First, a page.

Hagopian, L. P., & Slifer, K. J. (1993). Treatment of separation anxiety disorder with graduated exposure and reinforcement targeting school attendance: A controlled case study. Journal of Anxiety Disorders, 7, 271-280.
Hayes, S. C., Barlow, D. H., & Nelson-Gray, R. O. (1999). The scientist practitioner: Research and accountability in the age of managed care. Boston: Allyn & Bacon.
Heppner, P. P., Kivlighan, D. J., Jr., & Wampold, B. E. (1999). Research design in counseling (2nd ed.). Belmont, CA: Wadsworth.
Hittleman, D. R., & Simon, A. J. (1997). Reading and evaluation procedure sections. In K. M. Davis (Ed.), Interpreting educational research: An introduction for consumers of research (pp. 169-221). Upper Saddle River, NJ: Prentice-Hall.
Johnson, L. S. (2000). Promoting professional identity in an era of educational reform. Professional School Counseling, 4, 31-40.
Kazdin, A. E. (1982). Single-case research designs: Methods for clinical applied settings. New York: Oxford University Press.
Kuranz, M. (2002). Cultivating student potential. Professional School Counseling, 5, 172-179.
Lenhardt, A. M. C., & Young, P. A. (2001). Proactive strategies for advancing elementary school counseling programs: A blueprint for the new millennium. Professional School Counseling, 4, 187-194.
Looney, J. J. (1998). Let's get real about accountability! Thrust For Educational Leadership, 27, 8-9.
Lundervold, D. A., & Belwood, M. F. (2000). The best kept secret in counseling: Single-case (N = 1) experimental designs. Journal of Counseling and Development, 78, 92-102.
Lusky, M. B., & Hayes, R. L. (2001). Collaborative consultation and program evaluation. Journal of Counseling and Development, 79, 26-35.
McGoey, K. E., & DuPaul, G. J. (2000). Token reinforcement and response cost procedures: Reducing the disruptive behavior of preschool children with attention-deficit/hyperactivity disorder. School Psychology Quarterly, 15, 330-343.
Miltenberger, R. G. (1997). Behavior modification: Principles and procedures. Pacific Grove, CA: Brooks/Cole.
Myrick, R. D. (1990). Retrospective measurement: An accountability tool. Elementary School Guidance and Counseling, 25, 21-29.
Myrick, R. D. (1997). Developmental guidance and counseling: A practical approach (3rd ed.). Minneapolis, MN: Educational Media.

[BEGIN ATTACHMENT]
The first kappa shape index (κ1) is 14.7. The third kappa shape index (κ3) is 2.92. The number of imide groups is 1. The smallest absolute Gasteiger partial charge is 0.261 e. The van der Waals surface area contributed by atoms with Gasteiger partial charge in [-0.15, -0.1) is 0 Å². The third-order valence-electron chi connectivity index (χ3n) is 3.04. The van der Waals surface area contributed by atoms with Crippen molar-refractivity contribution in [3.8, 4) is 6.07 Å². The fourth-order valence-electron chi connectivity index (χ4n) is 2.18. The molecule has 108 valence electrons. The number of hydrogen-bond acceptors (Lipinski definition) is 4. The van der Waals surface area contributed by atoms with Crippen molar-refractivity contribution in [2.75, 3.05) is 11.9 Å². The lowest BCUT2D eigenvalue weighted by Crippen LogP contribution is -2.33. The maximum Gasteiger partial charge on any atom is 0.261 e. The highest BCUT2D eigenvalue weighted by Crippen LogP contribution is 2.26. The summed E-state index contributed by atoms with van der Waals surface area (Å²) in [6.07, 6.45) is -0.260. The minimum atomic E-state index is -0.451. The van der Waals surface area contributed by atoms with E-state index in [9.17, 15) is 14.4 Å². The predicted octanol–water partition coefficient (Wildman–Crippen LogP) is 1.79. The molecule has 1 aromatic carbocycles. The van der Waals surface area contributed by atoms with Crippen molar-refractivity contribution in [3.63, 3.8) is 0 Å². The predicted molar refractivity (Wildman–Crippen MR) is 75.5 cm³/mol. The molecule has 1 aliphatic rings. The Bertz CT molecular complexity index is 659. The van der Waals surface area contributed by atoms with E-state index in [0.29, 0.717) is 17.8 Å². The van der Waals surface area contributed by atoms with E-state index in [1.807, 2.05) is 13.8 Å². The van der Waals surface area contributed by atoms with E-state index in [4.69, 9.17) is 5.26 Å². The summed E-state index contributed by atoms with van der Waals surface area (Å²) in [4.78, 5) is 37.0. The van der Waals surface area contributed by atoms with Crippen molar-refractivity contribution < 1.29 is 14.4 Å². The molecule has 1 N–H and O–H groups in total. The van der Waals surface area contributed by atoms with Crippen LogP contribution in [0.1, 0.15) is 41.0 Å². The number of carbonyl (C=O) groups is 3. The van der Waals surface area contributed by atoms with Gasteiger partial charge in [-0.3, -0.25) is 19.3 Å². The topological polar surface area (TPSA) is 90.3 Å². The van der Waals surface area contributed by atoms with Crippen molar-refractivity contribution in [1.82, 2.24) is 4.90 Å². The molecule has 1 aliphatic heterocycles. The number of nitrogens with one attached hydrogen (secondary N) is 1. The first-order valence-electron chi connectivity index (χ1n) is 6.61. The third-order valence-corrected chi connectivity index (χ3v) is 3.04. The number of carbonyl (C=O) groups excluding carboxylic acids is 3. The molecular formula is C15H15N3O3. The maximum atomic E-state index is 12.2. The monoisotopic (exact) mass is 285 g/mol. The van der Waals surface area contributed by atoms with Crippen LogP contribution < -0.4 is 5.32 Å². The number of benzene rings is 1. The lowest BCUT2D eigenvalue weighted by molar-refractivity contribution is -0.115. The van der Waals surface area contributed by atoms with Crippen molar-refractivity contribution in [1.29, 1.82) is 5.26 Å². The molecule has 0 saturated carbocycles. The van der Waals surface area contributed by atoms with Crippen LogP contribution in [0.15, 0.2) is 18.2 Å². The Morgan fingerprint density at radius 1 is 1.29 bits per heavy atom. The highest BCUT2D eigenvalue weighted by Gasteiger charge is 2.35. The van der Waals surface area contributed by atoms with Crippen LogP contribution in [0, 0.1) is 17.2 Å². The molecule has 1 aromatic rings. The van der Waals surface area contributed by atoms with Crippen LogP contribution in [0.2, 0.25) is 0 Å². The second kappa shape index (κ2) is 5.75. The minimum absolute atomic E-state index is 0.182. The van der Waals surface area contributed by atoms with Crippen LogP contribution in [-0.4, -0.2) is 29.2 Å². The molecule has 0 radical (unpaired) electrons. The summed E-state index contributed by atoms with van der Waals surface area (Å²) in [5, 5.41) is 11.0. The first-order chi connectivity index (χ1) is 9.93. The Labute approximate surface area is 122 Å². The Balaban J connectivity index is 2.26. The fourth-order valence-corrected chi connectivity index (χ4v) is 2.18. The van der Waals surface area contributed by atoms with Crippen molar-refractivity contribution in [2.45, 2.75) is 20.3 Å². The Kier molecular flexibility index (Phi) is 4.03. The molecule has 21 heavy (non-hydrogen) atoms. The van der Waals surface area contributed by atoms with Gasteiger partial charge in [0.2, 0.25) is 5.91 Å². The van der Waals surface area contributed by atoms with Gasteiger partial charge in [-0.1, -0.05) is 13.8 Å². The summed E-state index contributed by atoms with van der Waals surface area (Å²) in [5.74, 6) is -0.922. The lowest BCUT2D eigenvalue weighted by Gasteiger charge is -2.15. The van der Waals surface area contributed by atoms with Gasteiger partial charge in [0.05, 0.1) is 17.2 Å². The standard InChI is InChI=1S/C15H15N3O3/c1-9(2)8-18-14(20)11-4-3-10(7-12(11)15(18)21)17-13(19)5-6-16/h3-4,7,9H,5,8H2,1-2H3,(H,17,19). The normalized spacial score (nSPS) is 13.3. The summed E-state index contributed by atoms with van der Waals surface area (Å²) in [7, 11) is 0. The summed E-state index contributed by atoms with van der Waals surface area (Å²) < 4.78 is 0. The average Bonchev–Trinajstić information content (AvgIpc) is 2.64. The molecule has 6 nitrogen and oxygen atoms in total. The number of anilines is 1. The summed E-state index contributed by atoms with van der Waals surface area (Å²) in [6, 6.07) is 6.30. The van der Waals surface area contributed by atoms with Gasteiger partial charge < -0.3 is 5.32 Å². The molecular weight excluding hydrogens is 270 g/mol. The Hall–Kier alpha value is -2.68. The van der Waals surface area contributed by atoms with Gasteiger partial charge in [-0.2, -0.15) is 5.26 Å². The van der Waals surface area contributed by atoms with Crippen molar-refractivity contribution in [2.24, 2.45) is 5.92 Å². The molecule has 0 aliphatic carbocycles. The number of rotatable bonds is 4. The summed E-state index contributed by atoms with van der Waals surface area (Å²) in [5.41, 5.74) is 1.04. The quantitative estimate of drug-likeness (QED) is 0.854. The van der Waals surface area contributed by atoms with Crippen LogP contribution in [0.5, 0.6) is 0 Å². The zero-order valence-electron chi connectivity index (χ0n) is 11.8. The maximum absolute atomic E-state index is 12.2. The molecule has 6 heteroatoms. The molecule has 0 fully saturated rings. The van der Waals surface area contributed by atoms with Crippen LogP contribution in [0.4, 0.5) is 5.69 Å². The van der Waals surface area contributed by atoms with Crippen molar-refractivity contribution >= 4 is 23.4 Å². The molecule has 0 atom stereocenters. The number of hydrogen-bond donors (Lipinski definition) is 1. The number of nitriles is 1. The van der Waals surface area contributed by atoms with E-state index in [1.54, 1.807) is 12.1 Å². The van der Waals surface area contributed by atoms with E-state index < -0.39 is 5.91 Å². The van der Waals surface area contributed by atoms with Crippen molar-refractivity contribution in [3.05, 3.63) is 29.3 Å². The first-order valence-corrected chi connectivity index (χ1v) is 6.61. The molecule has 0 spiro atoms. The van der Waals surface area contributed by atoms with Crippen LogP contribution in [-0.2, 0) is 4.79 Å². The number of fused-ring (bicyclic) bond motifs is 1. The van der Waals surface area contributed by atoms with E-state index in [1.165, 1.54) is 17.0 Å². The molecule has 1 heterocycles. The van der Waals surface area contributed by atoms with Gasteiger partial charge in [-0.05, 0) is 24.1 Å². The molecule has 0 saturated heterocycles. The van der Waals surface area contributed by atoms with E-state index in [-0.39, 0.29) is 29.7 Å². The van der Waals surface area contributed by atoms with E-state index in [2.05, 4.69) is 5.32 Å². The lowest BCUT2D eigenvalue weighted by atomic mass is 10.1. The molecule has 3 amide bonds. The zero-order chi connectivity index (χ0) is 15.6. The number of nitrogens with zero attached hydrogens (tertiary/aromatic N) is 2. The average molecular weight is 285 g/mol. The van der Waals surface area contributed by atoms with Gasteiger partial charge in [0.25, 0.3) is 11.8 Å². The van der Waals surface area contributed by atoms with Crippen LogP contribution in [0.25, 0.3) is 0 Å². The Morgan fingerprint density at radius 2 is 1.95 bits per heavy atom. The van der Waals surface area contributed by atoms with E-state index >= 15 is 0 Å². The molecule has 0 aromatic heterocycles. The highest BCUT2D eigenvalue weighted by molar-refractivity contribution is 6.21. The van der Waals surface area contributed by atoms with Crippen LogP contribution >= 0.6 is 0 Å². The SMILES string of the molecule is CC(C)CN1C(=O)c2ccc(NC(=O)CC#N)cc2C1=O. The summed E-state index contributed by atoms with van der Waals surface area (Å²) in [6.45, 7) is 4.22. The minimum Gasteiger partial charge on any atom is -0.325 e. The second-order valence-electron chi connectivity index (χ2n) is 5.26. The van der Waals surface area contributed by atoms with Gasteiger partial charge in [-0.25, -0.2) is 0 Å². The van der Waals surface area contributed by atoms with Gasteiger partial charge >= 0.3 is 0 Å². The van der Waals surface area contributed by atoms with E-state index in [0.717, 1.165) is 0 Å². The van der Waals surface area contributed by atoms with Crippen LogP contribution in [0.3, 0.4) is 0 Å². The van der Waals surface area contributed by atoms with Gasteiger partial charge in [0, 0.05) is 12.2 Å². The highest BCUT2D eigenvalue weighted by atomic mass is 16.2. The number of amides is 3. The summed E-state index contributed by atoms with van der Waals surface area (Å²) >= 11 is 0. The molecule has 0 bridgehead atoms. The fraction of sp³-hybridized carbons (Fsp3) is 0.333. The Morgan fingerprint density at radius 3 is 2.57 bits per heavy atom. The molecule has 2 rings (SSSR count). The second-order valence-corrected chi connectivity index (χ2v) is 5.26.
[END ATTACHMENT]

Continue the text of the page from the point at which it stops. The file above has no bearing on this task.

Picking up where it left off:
Orsborn, E., Patrick, H., Dixon, R., & Moore, D.W. (1995). The effects of reducing teacher questions and increasing pauses on child talk during morning news. Journal of Behavioral Education, 5, 347-357.
Otwell, P. S., & Mullis, F. (1997). Academic achievement and counselor accountability. Elementary School Guidance and Counseling, 31, 343-348.
Paisley, P. O., & Borders, L. D. (1995). School counseling: An evolving specialty. Journal of Counseling and Development, 74, 150-154.
Paisley, P. O., & McMahon, G. (2001). School counseling for the 21st century: Challenges and opportunities. Professional School Counseling, 5, 106-115.
Polaha, J. A., & Allen, K. D. (1999). A tutorial for understanding and evaluating single-subject methodology. Proven Practice, 1, 73-77.
Rhyne-Winkler, M. C., & Wooten, H. R. (1996). The school counselor portfolio: Professional development and accountability. The School Counselor, 44, 146-150.
Sears, S. J., & Granello, D. H. (2002). School counseling now and in the future: A reaction. Professional School Counseling, 5, 164-171.
Skinner, C. H. (1998). Preventing academic skills deficits. In T. S. Watson & F. M. Gresham (Eds.), Handbook of child behavior therapy (pp. 61-82). New York: Plenum.
Sulzer-Azaroff, B., & Mayer, G. R. (1991). Behavior analysis for lasting change. Belmont, CA: Wadsworth.
Vacc, N. A., & Rhyne-Winkler, M. C. (1993). Evaluation and accountability of counseling services: Possible implications for a midsize school district. The School Counselor, 40, 260-266.
Whiston, S. C. (2002). Response to the past, present, and future of school counseling: Raising some issues. Professional School Counseling, 5, 148-155.
Whiston, S. C., & Sexton, T. L. (1998). A review of school counseling outcome research: Implications for practice. Journal of Counseling and Development, 76, 412-426.
Linda H. Foster, NCC, NCSC, LPC, is a doctoral candidate, e-mail: email@example.com; T. Steuart Watson, Ph.D., is a professor; Caroline Meeks is a graduate student; and J. Scott Young, Ph.D., is an associate professor. All are with Mississippi State University, Mississippi State.
|Printer friendly Cite/link Email Feedback|
|Author:||Young, J. Scott|
|Publication:||Professional School Counseling|
|Date:||Dec 1, 2002|
|Previous Article:||Promoting healthy body image in middle school.|
|Next Article:||When parents want to know: responding to parental demands for confidential information.|